and waken Bowser the Hound, and he would waken his master, and that is
just what we mustn't do if we hope to ever get in here again. I thought
you had more sense, Reddy."

Reddy looked a little shamefaced. "Well, if we don't do that, how are we
going to get them? We can't fly," he grumbled.

"You stay right here where you are," snapped Granny, "and take care that
you don't make a sound."

Then Granny jumped lightly to a little shelf that ran along in front of
the nesting boxes. From this she could reach the lower roost on which
four fat hens were asleep. Very gently she pushed her head in between
two of these and crowded them apart. Sleepily they protested and moved
along a little. Granny continued to crowd them. At last one of them
stretched out her head to see who was crowding so. Like a flash Granny
seized that head, and biddy never knew what had wakened her, nor did she
have a chance to waken the others.

Dropping this hen at Reddy's feet, Granny crowded another until she did
the same thing, and just the same thing happened once more. Then Granny
jumped lightly down, picked up one of the hens by the neck, slung the
body over her shoulder, and told Reddy to do the same with the other and
start for home.

"Aren't you going to get any more while we have the chance?" grumbled

"Enough is enough," retorted Granny. "We've got a dinner for two, and
so far no one is any the wiser. Perhaps these two won't be missed, and
we'll have a chance to get some more another night. Now come on."

This was plain common sense, and Reddy knew it, so without another word
he followed old Granny Fox out by the way they had entered, and then
home to the best dinner he had had for a long long time.

CHAPTER XXVI: Farmer Brown's Boy Sets A Trap

   The trouble is that troubles are,
   More frequently than not,
   Brought on by naught but carelessness;
   By some one who forgot.
     --Old Granny Fox.

Granny Fox had hoped that those two hens she and Reddy had stolen from
Farmer Brown's henhouse would not be missed, but they were. They were
missed the very first thing the next morning when Farmer Brown's boy
went to feed the biddies. He discovered right away that the little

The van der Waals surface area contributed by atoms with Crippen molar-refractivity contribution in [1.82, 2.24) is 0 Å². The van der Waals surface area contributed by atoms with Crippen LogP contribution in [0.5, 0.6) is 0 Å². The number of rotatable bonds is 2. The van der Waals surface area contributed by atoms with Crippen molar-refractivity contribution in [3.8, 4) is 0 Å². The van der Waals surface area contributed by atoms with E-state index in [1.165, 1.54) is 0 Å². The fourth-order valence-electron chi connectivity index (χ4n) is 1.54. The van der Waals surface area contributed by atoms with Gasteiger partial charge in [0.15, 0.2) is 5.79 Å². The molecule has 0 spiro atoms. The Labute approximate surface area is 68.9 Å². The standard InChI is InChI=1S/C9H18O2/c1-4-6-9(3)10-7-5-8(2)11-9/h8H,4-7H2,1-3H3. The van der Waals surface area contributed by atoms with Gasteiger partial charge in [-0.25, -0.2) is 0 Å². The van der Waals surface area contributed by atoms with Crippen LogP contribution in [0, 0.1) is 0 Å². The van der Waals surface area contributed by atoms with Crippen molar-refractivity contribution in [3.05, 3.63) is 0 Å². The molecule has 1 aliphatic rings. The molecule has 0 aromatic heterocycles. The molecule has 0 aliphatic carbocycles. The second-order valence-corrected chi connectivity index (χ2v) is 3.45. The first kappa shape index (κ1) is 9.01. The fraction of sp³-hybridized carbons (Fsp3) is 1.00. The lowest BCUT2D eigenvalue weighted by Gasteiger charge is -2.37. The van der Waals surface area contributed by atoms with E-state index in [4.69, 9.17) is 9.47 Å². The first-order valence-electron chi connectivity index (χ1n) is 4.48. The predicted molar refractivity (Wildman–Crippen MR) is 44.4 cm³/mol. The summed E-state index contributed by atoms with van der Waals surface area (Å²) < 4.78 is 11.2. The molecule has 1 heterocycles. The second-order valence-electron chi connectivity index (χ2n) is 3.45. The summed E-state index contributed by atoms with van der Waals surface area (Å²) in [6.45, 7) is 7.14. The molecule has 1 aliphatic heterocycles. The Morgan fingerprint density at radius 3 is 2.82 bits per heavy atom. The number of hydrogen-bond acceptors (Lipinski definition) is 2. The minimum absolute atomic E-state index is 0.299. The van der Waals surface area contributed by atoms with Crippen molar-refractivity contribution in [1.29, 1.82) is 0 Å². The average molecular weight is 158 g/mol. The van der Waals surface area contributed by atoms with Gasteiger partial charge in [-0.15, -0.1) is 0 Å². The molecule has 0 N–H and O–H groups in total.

sliding door which should have closed the opening through which the hens
went in and out of the house was open, and then he remembered that
he had left the henyard gate open the night before. Carefully Farmer
Brown's boy examined the hole with the sliding door.

"Ha!" said he presently, and held up two red hairs which he had found on
the edge of the door. "Ha! I thought as much. I was careless last night
and didn't fasten this door, and I left the gate open. Reddy Fox has
been here, and now I know what has become of those two hens. I suppose
it serves me right for my carelessness, and I suppose if the truth were
known, those hens were of more real good to him than they ever could
have been to me, because the poor fellow must be having pretty hard work
to get a living these hard winter days. Still, I can't have him stealing
any more. That would never do at all. If I shut them up every night and
am not careless, he can't get them. But accidents will happen, and I
might do just as I did last night--think I had locked up when I hadn't.
I don't like to set a trap for Reddy, but I must teach the rascal a
lesson. If I don't, he will get so bold that those chickens won't be
safe even in broad daylight."

Now at just that very time over in their home, Granny and Reddy Fox were
talking over plans for the future, and shrewd old Granny was pointing
out to Reddy how necessary it was that they should keep away from that
henyard for some time. "We've had a good dinner, a splendid dinner, and
if we are smart enough we may be able to get more good dinners where
this one came from," said she. "But we certainly won't if we are too

"But I don't believe Farmer Brown's boy has missed those two chickens,
and I don't see any reason at all why we shouldn't go back there
to-night and get two more if he is stupid enough to leave that gate and
little door open," whined Reddy.

"Maybe he hasn't missed those two, but if we should take two more he
certainly would miss them, and he would guess what had become of them,
and that might get us into no end of trouble," snapped Granny. "We are
not starving now, and the best thing for us to do is to keep away from
that henhouse until we can't get anything to eat anywhere else, Now you
mind what I tell you, Reddy, and don't you dare go near there."

Reddy promised, and so it came about that Farmer Brown's boy hunted up
a trap all for nothing so far as Reddy and Granny were concerned. Very
carefully he bound strips of cloth around the jaws of the trap, for
he couldn't bear to think of those cruel jaws cutting into the leg
of Reddy, should he happen to get caught. You see, Farmer Brown's boy
didn't intend to kill Reddy if he should catch him, but to make him a